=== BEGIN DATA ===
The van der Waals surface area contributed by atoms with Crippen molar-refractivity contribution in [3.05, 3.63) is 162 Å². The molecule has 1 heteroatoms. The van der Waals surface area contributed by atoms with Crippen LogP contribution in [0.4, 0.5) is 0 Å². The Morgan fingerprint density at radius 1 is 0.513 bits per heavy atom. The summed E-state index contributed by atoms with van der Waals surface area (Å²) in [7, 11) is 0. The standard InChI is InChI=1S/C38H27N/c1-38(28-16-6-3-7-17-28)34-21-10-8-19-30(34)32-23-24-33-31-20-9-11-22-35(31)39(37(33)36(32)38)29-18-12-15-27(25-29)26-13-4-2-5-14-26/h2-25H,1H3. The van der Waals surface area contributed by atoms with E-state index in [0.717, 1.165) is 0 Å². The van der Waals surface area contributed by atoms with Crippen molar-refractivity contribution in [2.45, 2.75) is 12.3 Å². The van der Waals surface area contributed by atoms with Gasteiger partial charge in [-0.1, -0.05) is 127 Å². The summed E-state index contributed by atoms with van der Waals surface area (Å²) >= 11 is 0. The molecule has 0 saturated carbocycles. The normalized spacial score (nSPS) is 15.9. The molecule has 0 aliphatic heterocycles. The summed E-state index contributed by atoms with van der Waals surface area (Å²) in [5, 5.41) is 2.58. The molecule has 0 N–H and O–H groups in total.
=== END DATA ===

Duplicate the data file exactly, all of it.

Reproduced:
The van der Waals surface area contributed by atoms with Crippen molar-refractivity contribution in [3.05, 3.63) is 162 Å². The molecule has 1 heteroatoms. The van der Waals surface area contributed by atoms with Crippen LogP contribution in [0.4, 0.5) is 0 Å². The Morgan fingerprint density at radius 1 is 0.513 bits per heavy atom. The summed E-state index contributed by atoms with van der Waals surface area (Å²) in [7, 11) is 0. The standard InChI is InChI=1S/C38H27N/c1-38(28-16-6-3-7-17-28)34-21-10-8-19-30(34)32-23-24-33-31-20-9-11-22-35(31)39(37(33)36(32)38)29-18-12-15-27(25-29)26-13-4-2-5-14-26/h2-25H,1H3. The van der Waals surface area contributed by atoms with E-state index in [0.717, 1.165) is 0 Å². The van der Waals surface area contributed by atoms with Crippen molar-refractivity contribution in [2.45, 2.75) is 12.3 Å². The van der Waals surface area contributed by atoms with Gasteiger partial charge in [-0.1, -0.05) is 127 Å². The summed E-state index contributed by atoms with van der Waals surface area (Å²) >= 11 is 0. The molecule has 0 saturated carbocycles. The normalized spacial score (nSPS) is 15.9. The molecule has 0 aliphatic heterocycles. The summed E-state index contributed by atoms with van der Waals surface area (Å²) in [5, 5.41) is 2.58. The molecule has 0 N–H and O–H groups in total.